• The first team to reach three consecutive World Cup Finals, the USA could become only the second nation to repeat as champions after Germany did so in 2003 and 2007.
  • The USA has reached a record five World Cup finals, winning three. The second most accomplished team, Germany, has been to three finals, winning two.
  • The U.S. is unbeaten in its last 16 Women’s World Cup matches (13W-3D), winning the last 11 in a row. They are the only team to win 11 consecutive WWC matches, besting Norway’s run from 1995 to 19999. Six of the USA’s 11 wins have been by multiple-goal margins.
  • World Cup Rosters: Lloyd (4); Krieger (3), O’Hara (3), Sauerbrunn (3), Heath (3), Morgan (3), Rapinoe (3); Harris (2), Naeher (2), Brian (2), Ertz (2), Press (2); Franch (1), Dahlkemper (1), Davidson (1), Dunn (1), Sonnett (1), Horan (1), Lavelle (1), Long (1), Mewis (1), McDonald (1), Pugh (1).
  • Of the 23 players named to the roster, Lloyd has the most experience, having played in 24 matches while scoring 10 goals, one in 2011, six at the 2015 tournament and three so far in 2019. Lloyd is the oldest player on the roster at 36 and against Chile became the oldest player to score at least twice in a Women’s World Cup match.
  • Five players own double-figure World Cup caps: Lloyd (24), Krieger (15), Morgan (17), Rapinoe (16) Heath (15) and Sauerbrunn (13).
  • Davidson is the youngest player on the roster at age 20. Pugh turned 21 on April 29. Brian was the youngest player on the 2015 World Cup Team at 22. Just under half the roster (11 players) are in their 30s and 12 are in their 20s.
  • Six players who had previously scored in a Women’s World Cup tournament are on this roster. Four of the seven goal scorers against Thailand made their World Cup scoring debuts. Current World Cup goal scorers on the roster are: Lloyd (13), Morgan (9), Rapinoe (8), Horan (2), Lavelle (2), Mewis (2), Press (2), Ertz (1), Pugh (1), Heath (1), O’Hara (1) and Own Goal (1).
  • The roster features players from 13 different states. Five players on the roster are from California, three are from Georgia, while two each are from New York, New Jersey, Arizona and Colorado.
  • The roster includes 11 first-time participants, three more than the team that won the World Cup four years ago. This roster is also tied for the third-most rookies among U.S. teams since the Women’s World Cup began in 1991.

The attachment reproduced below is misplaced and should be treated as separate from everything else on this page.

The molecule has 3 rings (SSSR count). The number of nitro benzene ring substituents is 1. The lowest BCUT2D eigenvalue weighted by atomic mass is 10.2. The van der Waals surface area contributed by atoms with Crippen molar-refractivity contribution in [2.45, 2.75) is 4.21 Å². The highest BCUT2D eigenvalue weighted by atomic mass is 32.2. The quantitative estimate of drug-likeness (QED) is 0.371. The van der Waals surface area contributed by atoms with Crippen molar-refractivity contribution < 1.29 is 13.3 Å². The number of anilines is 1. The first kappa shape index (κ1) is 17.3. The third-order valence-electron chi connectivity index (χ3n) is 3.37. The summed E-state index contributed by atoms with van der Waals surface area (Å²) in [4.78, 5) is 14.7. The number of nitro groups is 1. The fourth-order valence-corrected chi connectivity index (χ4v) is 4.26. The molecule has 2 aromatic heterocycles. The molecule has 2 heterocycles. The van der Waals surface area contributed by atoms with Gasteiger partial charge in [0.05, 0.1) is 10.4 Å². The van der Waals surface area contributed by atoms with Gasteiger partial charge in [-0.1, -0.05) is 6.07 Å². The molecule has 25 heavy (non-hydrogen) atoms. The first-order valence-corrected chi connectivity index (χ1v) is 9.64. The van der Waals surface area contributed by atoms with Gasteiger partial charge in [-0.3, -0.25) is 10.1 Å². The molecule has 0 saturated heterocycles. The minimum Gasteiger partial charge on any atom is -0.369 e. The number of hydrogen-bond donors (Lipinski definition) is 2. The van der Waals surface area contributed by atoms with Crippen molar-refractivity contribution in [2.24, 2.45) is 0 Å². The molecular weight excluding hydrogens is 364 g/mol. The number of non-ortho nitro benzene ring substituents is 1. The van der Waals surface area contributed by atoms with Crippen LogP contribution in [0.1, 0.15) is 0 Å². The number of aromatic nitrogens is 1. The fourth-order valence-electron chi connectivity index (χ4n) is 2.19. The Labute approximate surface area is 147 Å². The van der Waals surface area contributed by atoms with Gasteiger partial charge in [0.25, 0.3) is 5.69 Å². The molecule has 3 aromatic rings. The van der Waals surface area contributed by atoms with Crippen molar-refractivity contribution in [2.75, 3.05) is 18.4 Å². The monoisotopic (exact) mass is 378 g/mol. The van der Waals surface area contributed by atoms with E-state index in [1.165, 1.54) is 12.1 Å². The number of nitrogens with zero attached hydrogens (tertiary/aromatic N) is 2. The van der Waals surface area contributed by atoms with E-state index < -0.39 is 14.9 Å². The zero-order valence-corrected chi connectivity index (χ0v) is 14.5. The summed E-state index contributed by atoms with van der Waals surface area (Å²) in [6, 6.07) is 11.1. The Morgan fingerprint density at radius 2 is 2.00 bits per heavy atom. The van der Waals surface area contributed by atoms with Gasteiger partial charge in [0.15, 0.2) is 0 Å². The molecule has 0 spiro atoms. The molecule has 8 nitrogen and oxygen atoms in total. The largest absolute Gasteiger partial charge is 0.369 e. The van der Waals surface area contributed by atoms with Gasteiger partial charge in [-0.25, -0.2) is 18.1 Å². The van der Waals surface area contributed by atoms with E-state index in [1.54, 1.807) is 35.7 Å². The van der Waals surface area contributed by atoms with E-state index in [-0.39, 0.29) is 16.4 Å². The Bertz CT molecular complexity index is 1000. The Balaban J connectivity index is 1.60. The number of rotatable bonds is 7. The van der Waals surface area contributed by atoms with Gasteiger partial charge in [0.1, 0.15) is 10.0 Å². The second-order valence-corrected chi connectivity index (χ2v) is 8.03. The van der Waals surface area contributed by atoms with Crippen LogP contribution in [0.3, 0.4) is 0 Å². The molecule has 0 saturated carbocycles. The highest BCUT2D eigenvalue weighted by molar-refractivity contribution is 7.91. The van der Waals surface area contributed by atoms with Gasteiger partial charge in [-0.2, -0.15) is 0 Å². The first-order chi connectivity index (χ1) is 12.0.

• The U.S. has scored more goals (six) in the opening 15 minutes of matches at the Women’s World Cup than any other team. England is second with four. The USA has scored in the first 15 minutes of each of its World Cup matches.
  • The USWNT has had nine different goal scorers at this tournament. Only the 2003 German team (10) and the 1999 American team (10) have had more at a single WWC.
  • The United States is the only nation to have made it to all eight semifinals of the Women’s World Cup.


FIFA World Ranking: 8

UEFA Ranking: 4
World Cup Appearances: 2 (2015, 2019)

Best Women’s World Cup finish: Finalist (2019)

Record vs. USA: 1-6-0
Head Coach: Sarina Wiegman


GOALKEEPERS (3): 23-Loes Geurts (Kopparbergs/Göteborg FC, SWE), 16-Lize Kop (AFC Ajax), 1-Sari Van Veenendaal (Arsenal, ENG)

DEFENDERS (8): 2-Desiree Van Lunteren (SC Freiburg, GER), 3-Stefanie Van Der Gragt (FC Barcelona, ESP), 4-Merel Van Dongen (Real Betis, ESP), 5-Kika Van Es (Ajax), 6-Anouk Dekker (Montpellier HSC, FRA), 18-Danique Kerkdijk (Bristol City, ENG), 20-Dominique Bloodworth (Arsenal, ENG), 22-Liza Van Der Most (Ajax)

MIDFIELDERS (6): 8-Sherida Spitse (Vålerenga IF, NOR), 10-Danielle Van De Donk (Arsenal, ENG), 12-Victoria Pelova (ADO Den Haag), 14-Jackie Groenen (FFC Frankfurt, GER), 15-Inessa Kaagman (Everton, ENG), 19-Jill Roord (FC Bayern Münich, GER)

FORWARDS (6): 7-Shanice Van De Sanden (Olympique Lyon, FRA), 9-Vivianne Miedema (Arsenal, ENG), 11-Lieke Martens (FC Barcelona, ESP), 13-Renate Jansen (FC Twente), 17-Ellen Jansen (AFC Ajax), 21-Lineth Beerensteyn (FC Bayern Münich, GER)


  • Netherlands won Group F after hard-fought victories against New Zealand (1-0 on a 90+2 goal from Jill Roord), Cameroon (3-1 on two goals from Vivianne Miedema and one from Dominique Bloodworth), and Canada (2-1 on goals from defender Anouk Dekker and 22-year-old Lineth Beerensteyn).